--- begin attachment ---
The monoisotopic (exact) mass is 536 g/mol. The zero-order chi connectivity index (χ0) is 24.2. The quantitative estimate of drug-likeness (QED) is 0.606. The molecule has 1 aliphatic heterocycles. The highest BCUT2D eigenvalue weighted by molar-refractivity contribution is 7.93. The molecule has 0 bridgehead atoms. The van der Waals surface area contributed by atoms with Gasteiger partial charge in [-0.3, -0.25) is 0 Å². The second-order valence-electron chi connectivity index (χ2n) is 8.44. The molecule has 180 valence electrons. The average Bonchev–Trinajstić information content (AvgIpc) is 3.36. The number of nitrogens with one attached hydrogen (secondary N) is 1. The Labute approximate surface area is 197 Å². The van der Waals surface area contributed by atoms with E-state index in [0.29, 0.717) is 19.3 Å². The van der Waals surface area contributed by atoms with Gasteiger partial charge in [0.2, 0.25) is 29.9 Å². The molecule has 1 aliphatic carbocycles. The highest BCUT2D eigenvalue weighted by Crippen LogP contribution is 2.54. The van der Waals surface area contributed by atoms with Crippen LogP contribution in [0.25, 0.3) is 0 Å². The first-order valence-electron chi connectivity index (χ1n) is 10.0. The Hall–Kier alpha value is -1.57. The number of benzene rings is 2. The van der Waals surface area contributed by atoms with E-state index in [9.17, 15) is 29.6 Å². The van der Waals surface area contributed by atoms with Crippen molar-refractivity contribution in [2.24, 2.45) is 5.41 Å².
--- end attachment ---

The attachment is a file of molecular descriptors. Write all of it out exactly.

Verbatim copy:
The monoisotopic (exact) mass is 536 g/mol. The zero-order chi connectivity index (χ0) is 24.2. The quantitative estimate of drug-likeness (QED) is 0.606. The molecule has 1 aliphatic heterocycles. The highest BCUT2D eigenvalue weighted by molar-refractivity contribution is 7.93. The molecule has 0 bridgehead atoms. The van der Waals surface area contributed by atoms with Gasteiger partial charge in [-0.3, -0.25) is 0 Å². The second-order valence-electron chi connectivity index (χ2n) is 8.44. The molecule has 180 valence electrons. The average Bonchev–Trinajstić information content (AvgIpc) is 3.36. The number of nitrogens with one attached hydrogen (secondary N) is 1. The Labute approximate surface area is 197 Å². The van der Waals surface area contributed by atoms with E-state index in [0.29, 0.717) is 19.3 Å². The van der Waals surface area contributed by atoms with Gasteiger partial charge in [0.2, 0.25) is 29.9 Å². The molecule has 1 aliphatic carbocycles. The highest BCUT2D eigenvalue weighted by Crippen LogP contribution is 2.54. The van der Waals surface area contributed by atoms with Crippen LogP contribution in [0.25, 0.3) is 0 Å². The first-order valence-electron chi connectivity index (χ1n) is 10.0. The Hall–Kier alpha value is -1.57. The number of benzene rings is 2. The van der Waals surface area contributed by atoms with E-state index in [9.17, 15) is 29.6 Å². The van der Waals surface area contributed by atoms with Crippen molar-refractivity contribution in [2.24, 2.45) is 5.41 Å².